Tuesday, March 19, 2013

Is Gravity Control Propulsion viable? Part 2

So far Gravity Control Propulsion doesn't look promising, we know spacetime tells mass how to move and mass tells spacetime how to curve (gravity) however with our current understanding of GR and QFT we don't understand the underlying quantum processes that causes this, GR however models the above very well. In QFT, a hypothetical particle called the graviton is thought to mediate gravity. Problem is there is no means to detect a single graviton by any experiment today or the foreseeable future, they are predicted to have no mass and no electric charge hence do not interact with photons and the absorption of a single graviton by a particle would only change its spin or position however the change would be indistinguishable from a quantum fluctuation. So this will remain a hypothetical particle, although detecting gravitational waves would be possible, this wouldn't  confirm the graviton hypothesis since other models can explain gravitational waves.

The Gravity Probe B experiment confirmed spacetime effects predicted by GR. Image: NASA

Is it possible for mass  not to tell spacetime how to curve? From the previous post, mass doesn't appear to influence \(h\), the gravitational shielding constant, in any way which makes sense since mass and energy \((E=mc^{2})\) are the cause of the spacetime curvature in the first place. What if we modify the vacuum energy density? In 2013 this can be done in the lab (with great difficulty) by Casimir plates.
Let's have a look at a third interesting paper that touches on these topics called Gedanken experiments with Casimir forces, vacuum energy, and gravity by Gordon Maclay. In the abstract it is mentioned "we demonstrate that a change \(\Delta E\) in vacuum energy, whether positive or negative with respect to the free field, corresponds to an equivalent inertial mass and equivalent gravitational mass \(\Delta M=\Delta E/c^{2}\)." He also looks at the energy considerations of a hypothetical gravitational shield. Further on "We are interested in considering several aspects of vacuum energy and Casimir forces, including the inertial mass associated with vacuum energy, the interaction of vacuum energy and gravity, and the possibilities of utilizing vacuum energy for propulsion or other purposes.". Three concepts of mass are outlined:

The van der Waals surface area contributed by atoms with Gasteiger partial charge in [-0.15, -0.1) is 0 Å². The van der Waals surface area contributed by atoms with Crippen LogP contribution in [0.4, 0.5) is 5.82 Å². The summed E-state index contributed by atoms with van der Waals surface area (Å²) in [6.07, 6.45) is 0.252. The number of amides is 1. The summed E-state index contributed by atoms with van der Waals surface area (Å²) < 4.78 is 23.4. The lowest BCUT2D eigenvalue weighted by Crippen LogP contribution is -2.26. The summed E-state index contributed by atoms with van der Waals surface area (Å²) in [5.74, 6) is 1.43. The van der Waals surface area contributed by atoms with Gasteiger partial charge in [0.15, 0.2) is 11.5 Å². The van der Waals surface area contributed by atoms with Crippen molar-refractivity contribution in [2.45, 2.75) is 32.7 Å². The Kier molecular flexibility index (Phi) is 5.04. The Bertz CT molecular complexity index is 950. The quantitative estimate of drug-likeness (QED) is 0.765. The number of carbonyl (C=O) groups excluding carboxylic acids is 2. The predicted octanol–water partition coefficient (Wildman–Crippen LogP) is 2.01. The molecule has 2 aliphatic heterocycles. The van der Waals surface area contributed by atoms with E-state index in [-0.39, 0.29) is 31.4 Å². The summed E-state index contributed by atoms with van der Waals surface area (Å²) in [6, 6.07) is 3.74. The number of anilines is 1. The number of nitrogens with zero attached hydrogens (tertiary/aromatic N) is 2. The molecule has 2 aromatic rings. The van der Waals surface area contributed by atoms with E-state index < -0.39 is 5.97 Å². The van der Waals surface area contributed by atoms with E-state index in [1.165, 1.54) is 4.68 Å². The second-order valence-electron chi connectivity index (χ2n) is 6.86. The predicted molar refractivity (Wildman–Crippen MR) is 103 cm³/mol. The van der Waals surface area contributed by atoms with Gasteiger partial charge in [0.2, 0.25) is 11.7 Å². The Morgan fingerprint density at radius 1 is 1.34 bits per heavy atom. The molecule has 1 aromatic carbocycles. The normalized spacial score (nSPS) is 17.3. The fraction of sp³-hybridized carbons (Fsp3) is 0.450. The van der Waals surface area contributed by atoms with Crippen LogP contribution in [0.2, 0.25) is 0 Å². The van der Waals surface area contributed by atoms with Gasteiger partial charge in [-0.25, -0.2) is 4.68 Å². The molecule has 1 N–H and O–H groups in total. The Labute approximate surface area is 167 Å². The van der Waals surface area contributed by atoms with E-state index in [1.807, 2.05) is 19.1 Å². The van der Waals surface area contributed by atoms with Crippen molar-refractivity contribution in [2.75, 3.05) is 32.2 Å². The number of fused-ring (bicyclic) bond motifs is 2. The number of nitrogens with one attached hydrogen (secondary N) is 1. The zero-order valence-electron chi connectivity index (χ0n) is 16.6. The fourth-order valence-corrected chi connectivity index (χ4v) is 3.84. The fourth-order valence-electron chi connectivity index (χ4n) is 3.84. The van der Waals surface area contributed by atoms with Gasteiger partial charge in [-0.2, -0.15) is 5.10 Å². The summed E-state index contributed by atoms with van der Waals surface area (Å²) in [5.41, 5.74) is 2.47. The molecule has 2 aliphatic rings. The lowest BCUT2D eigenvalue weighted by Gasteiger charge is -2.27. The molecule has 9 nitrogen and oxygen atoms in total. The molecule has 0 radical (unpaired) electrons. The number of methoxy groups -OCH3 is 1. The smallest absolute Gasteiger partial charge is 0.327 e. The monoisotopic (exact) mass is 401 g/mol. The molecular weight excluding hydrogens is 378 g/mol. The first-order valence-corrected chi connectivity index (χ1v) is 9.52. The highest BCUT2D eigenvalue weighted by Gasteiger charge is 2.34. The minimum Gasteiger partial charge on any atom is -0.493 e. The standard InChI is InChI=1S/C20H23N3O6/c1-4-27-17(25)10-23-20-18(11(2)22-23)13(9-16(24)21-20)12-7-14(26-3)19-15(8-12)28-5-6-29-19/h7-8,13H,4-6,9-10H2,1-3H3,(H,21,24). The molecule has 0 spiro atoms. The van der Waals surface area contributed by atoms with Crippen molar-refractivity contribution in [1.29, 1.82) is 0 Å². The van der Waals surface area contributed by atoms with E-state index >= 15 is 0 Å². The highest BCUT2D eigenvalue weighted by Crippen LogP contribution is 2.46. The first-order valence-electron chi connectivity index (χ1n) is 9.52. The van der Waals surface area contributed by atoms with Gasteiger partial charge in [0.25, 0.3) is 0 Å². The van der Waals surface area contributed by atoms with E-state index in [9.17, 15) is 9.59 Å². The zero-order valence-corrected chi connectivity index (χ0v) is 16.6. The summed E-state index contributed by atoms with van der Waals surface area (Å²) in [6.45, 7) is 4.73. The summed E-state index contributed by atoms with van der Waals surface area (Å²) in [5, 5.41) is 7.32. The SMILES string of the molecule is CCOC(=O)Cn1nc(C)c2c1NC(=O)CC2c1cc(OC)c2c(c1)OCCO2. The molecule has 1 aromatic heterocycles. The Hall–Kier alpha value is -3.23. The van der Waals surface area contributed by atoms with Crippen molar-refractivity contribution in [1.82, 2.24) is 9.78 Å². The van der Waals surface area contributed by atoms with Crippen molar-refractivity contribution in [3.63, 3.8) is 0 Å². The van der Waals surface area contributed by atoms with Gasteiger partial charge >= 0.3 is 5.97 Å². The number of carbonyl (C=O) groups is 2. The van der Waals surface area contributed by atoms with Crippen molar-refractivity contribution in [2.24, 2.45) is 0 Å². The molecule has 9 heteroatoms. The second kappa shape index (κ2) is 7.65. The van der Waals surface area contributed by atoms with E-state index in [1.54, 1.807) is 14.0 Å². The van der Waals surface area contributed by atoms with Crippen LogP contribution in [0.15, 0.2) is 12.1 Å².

• gravi-inertial mass: inertial mass that resists acceleration.
  • active gravitational mass: mass that generates a gravity field around it.
  • passive gravitational mass: mass that reacts to a gravitational field.

In GR, all three are equal and equivalent, for the purposes of this discussion however it is useful to look at the three concepts separately. It is mentioned that the vacuum field seems to contribute to inertial mass and "the general consensus is that only changes in vacuum energy act as a source of a gravitational field".  Several interesting gedanken experiments are outlined to answer the following questions:
  1. Is a change in inertia of a system associated with a change in the vacuum energy of the system?
  2. Is a gravitational field generated by the change in vacuum energy (equivalent active gravitational mass)?
  3. If an external gravitational field is present, is there a change in the gravitational energy of the system that is associated with the change of vacuum energy (equivalent passive gravitational mass)?
The interesting (yet unconfirmed by experiment) Scharnhorst effect is also mentioned. Why resort to gendanken experiments (thought experiments)? Because the quantum vacuum effects looked at are so small, it makes it a real challenge with 2013 lab technology to measure these with enough precision. High precision experiments in Physics unfortunetly means high costs. There's an interesting quote from the late Arthur C. Clarke:
"If vacuum fluctuations can be harnessed for propulsion by anyone besides science-fiction writers, the purely engineering problems of interstellar flight would be solved."

In Gedanken Experiment two, the author refers to another paper: A Gedanken spacecraft that operates using the quantum vacuum (Dynamic Casimir effect). Unfortunetly the thrust generated if confirmed is tiny although interesting as the Dynamic Casimir Effect was only verified recently in the lab in 2011, where mirrors (SQUIDs) are vibrated very fast at \(\frac{1}{4}c\) which created real photons out of the quantum vacuum. It's very unlikely that down the track this Gedanken spacecraft will replace rockets anytime soon.

Casimir plates partly suppressing vacuum fluctuations. Image: Wiki